School, Please Pay Attention to the Student

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Attention is the ignition of the human mind – It all starts from there. It is a fundamental element to awareness and consciousness while decisively being a core factor to memory and learning. Let’s put it this way – if you are not giving attention to something, you ain’t going to do much with it or about it. So, yes, attention is key.

“Attention is a focal point which expands outwards and inwards into awareness”

When you think, learn, focus, problem solve or do any mental stuff, you must first put your attention somewhere and the more attention you put, the easier it is. Attentiveness is not the same thing as alertness or awareness. Alertness is a predisposition to pick up signals from your environment while awareness is what happens when we put our attention somewhere. Attention is a focal point which expands outwards and inwards into awareness. When you look at a classroom during a lecture you can see a whole spectrum of attentiveness at play – from the highly attentive (which perhaps wanes after 20 to thirty minutes) to complete non-attentiveness or distraction.

“Lack of attention is a very common trait encoded in our collective gene pool”

During the last decade or so, clinical Psychology and education have given a lot of importance to ADHD – Attention Deficit Hyperactivity Disorder – which statistics show to be affecting 39 million people as of 2013 (World Health Organization). In short, lack of attention is a very common trait encoded in our collective gene pool and is probably an effect of changing lifestyles during the last hundred years – although this is just my guess and haven’t seen any research papers about this yet.

“We are time-sharing our attention among a massive amount of things…”

What does it all mean? Well basically we are a distracted bunch! Too many stimuli, fast-paced lifestyles and an overload of information has blasted our attention into too many fragments. We are time-sharing our attention among a massive amount of things – so we have dispersed our focus and shortened our attention time span. We are attention grabbers worn on the inside out!

“School, or rather education, should start understanding better the dynamics behind attention in this generation…”

What’s the remedy Doc? To be frank and without sounding too negative, I don’t see anything that will help our attention problem in the short to mid term future. I mean the world is just fabricating more and more attention grabbers which doesn’t help much. Main stream education needs a serious overhaul as it is doing nothing to improve the situation but rather making it worse. But it should start from there in my opinion. School, or rather education, should start understanding better the dynamics behind attention in this generation and how it is affected by the changing world we live in. More importantly it should start delivering educational content and media that stimulate the attention of the individual rather than forcing it to a one size-fits-all curriculum. Let’s face it, modern day distractions apart, most students have short attention spans at school because it’s sometimes to most of the time boring. Individuals are interested or at least have no repulsion to certain subjects but many others are in general a waste of time.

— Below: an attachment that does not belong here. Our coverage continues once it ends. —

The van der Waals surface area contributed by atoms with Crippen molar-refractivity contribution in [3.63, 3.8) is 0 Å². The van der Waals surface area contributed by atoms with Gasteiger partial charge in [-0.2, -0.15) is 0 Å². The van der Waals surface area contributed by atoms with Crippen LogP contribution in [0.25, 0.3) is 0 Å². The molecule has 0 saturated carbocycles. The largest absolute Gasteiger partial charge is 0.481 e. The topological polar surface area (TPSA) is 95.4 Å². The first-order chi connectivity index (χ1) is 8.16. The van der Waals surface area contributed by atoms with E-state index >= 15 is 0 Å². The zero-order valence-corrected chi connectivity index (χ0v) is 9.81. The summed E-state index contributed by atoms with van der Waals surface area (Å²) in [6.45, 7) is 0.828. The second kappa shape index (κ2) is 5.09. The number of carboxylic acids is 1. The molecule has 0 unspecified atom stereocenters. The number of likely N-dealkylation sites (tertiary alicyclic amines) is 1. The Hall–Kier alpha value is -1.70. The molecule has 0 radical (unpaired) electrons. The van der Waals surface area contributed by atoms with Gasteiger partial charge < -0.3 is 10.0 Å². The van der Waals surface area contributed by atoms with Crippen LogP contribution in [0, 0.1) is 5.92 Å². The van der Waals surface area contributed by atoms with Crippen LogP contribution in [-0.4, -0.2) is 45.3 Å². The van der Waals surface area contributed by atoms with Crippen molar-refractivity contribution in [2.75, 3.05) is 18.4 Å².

“I would start any reform from the bottom up and that means understanding how the mind learns, thinks and applying that to systems of learning”

I know this is a broad generalisation and when it comes to education, it always is. I know there are many schools who are starting to embrace new pedagogies and educational philosophies and there are highly skilled trainers, teachers, counsellors and psychologists who are doing a fantastic job at directing certain education systems towards a reform. Yet if I had to give my two cents, I would start any reform from the bottom up and that means understanding how the mind learns, thinks and applying that to systems of learning. In other words we have to pay attention to attention.




Category: AwarenessConsciousnessPhilosophy

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Article by: Gilbert Ross